|``Study hard, work hard” has long been Koreans’ catch phrase to make their small, resource-poor country the world’s 14th-largest economy.
The only problem with this time-old growth paradigm is it can neither last forever nor work well any longer in a post-industrialized Korea.
According to an OECD report, Koreans work for an average of 2,316 hours a year, 30 percent more than the average 1,768 hours put in by the 30-member club of the world’s richest countries, and far longer than runner-up Hungary’s 1,986 hours.
Unfortunately, Koreans’ level of satisfaction with their jobs hits the bottom level among OECD members, and their labor productivity stands at a mere 65 percent of the industrial countries’ average. It is small surprise then the government has recently decided to move toward reducing the nation’s notoriously long working hours.
Regrettably, however, major business associations have already voiced their opposition to the shorter workweek, citing ``enormous burdens” in labor costs, as shown in a report by the Federation of Korean industries, a chaebol lobby.
The FKI, for instance, is opposed to the government’s move to introduce ``substitute holiday” system, which calls for allowing replacement day-offs when national holidays fall on Sundays. But the difference of 548 hours between Korea’s and OECD’s working hours means Koreans work 69 eight-hour days more than their counterparts in other industrial countries. While many of these family-controlled conglomerates are awash with idle cash, should they worry about labor costs caused by allowing a few more days-off a year?
What the domestic businesses, large or small, should know is productivity _ or creativity in more modern terms _ comes from not longer but shorter workweek. We doubt whether the Korean firms have ever thought why Google lets its employees do whatever they want to do during 20 percent of their annual working hours.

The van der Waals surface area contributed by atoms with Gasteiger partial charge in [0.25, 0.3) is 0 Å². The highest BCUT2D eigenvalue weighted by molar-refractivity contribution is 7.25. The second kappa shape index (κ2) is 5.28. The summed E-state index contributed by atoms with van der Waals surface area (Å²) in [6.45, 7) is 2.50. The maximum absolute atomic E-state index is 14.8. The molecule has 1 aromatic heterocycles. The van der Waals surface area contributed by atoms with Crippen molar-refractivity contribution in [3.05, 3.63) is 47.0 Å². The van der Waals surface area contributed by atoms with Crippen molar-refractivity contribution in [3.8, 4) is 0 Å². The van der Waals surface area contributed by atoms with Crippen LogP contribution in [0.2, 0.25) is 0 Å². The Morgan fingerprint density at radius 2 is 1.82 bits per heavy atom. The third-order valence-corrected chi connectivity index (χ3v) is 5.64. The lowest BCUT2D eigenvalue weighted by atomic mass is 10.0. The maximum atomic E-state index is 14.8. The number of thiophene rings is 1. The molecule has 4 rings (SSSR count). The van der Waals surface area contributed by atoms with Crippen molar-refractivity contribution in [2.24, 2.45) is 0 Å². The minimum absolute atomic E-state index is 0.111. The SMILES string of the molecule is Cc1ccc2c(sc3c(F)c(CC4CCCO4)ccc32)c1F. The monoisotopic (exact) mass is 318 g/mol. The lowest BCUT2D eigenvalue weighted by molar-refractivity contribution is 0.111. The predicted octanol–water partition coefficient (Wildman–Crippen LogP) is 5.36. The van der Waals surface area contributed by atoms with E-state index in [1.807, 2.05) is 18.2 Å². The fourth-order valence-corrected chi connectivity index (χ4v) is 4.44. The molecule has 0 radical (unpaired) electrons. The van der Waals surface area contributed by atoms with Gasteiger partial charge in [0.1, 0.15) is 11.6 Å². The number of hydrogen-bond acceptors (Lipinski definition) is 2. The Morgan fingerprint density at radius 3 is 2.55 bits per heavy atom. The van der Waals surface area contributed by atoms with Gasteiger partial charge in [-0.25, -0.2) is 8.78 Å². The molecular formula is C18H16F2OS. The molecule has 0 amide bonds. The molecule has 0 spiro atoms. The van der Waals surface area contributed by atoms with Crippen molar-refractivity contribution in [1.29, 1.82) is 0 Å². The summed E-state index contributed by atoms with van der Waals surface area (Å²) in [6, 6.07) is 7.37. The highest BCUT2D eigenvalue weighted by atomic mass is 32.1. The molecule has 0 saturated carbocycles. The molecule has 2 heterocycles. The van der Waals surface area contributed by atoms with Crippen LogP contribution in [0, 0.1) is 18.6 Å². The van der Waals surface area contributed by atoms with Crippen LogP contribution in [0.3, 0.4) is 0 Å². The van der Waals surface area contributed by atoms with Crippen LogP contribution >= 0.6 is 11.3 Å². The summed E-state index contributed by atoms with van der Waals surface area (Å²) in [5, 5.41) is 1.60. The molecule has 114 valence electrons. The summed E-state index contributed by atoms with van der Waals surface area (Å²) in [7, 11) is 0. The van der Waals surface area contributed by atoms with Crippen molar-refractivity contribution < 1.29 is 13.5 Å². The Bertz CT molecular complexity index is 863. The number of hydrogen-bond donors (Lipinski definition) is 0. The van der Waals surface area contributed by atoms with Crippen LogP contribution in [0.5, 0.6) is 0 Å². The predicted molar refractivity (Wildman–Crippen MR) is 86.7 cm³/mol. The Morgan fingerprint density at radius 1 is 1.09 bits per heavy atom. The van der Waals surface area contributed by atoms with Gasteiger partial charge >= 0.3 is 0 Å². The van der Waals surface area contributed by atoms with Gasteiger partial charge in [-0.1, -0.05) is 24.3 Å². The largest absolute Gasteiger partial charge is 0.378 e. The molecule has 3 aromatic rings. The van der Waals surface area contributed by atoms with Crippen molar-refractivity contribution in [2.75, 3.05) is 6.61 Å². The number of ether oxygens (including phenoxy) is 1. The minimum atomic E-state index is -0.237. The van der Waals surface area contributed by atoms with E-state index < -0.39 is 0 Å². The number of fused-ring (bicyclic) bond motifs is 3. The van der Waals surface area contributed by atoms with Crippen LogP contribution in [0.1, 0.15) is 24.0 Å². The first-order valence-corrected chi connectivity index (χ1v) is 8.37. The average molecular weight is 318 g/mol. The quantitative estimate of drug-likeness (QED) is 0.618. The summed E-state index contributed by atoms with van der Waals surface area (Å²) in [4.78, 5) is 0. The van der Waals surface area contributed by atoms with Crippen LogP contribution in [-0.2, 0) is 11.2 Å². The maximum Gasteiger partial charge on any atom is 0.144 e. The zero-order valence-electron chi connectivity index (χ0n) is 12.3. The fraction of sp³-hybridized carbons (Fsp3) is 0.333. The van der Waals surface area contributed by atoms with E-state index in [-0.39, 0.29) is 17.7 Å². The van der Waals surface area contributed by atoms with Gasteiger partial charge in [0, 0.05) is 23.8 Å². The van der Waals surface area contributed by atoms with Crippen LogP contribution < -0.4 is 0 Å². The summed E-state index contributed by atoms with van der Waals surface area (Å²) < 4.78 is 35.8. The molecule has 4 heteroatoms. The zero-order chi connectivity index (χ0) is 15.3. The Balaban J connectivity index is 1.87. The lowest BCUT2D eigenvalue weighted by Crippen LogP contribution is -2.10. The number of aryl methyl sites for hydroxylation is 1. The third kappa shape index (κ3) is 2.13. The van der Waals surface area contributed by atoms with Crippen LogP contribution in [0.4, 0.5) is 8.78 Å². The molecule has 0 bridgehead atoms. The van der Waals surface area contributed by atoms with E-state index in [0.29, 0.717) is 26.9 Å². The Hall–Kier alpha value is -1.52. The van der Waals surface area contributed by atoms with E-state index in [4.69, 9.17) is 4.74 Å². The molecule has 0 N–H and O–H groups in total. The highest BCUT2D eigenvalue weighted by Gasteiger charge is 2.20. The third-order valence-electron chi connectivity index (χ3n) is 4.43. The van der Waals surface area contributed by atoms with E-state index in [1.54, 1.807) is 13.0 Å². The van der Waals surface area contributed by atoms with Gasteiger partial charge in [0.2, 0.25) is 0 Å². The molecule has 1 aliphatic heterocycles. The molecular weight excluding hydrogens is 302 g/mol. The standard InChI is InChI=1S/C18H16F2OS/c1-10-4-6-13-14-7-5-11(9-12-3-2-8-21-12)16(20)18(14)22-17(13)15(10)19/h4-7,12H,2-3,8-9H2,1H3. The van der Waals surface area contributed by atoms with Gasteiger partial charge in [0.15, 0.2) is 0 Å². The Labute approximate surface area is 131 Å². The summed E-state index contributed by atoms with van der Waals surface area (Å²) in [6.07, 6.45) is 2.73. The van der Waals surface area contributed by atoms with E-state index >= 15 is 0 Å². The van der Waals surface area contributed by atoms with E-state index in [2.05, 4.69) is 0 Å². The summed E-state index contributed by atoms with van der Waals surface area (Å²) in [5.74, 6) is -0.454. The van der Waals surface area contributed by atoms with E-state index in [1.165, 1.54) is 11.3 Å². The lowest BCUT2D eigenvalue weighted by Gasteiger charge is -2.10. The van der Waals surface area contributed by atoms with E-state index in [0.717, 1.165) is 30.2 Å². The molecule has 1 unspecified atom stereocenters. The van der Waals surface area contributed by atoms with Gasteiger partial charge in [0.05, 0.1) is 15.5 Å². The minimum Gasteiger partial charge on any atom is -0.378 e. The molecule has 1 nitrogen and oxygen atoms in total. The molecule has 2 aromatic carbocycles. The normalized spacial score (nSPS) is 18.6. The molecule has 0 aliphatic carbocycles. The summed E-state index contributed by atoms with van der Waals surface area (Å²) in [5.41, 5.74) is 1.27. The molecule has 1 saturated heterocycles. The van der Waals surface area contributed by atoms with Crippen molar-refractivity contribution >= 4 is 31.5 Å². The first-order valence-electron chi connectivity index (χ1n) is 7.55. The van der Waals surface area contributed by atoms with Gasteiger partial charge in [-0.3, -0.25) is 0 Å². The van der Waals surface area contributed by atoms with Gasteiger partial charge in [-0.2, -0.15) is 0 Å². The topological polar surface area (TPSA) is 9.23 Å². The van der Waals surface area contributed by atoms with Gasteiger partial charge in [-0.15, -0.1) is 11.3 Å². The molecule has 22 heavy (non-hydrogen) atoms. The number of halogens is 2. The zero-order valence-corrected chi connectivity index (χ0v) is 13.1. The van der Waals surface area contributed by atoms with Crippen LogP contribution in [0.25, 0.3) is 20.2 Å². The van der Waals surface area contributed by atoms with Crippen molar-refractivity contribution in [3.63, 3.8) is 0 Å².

The government’s initial steps for cutting working hours are not very hopeful, either. Officials were right to think about job sharing as a means of increasing job openings and curbing the high unemployment rate. But the first thing they did was to slash the starting pay for government employees and state enterprise workers as well as replacing two full-time workers with three part-timers.
The Lee Myung-bak administration’s labor policy-makers should know job sharing works only when they pay equal wages to the same kind _ and amount _ of labor, as confirmed by successful examples of foreign countries and businesses, including the Netherlands and automaker, Volkswagen. Nor does the Lee administration’s motivation for reducing working hours seem ``pure.” The officials were right when they cited the need for balancing work and life as the reason for a shorter workweek, but wrong when they decided to complete its preparation before the nation hosts the G-20 summit in November, which they regard as an event to ``decisively upgrade the nation’s global prestige.”
Changing the nation’s labor paradigm is a long-term issue that can greatly can affect the work and life of all Koreans, and not the one that should be worked out in haste to show to foreign guests. Unless the new system works to expand social safety networks and leads to a more employment-friendly labor environment, it could only end up as aggravating both the work and lives of Koreans.
2월 18일 (목) The Korea Times 사설
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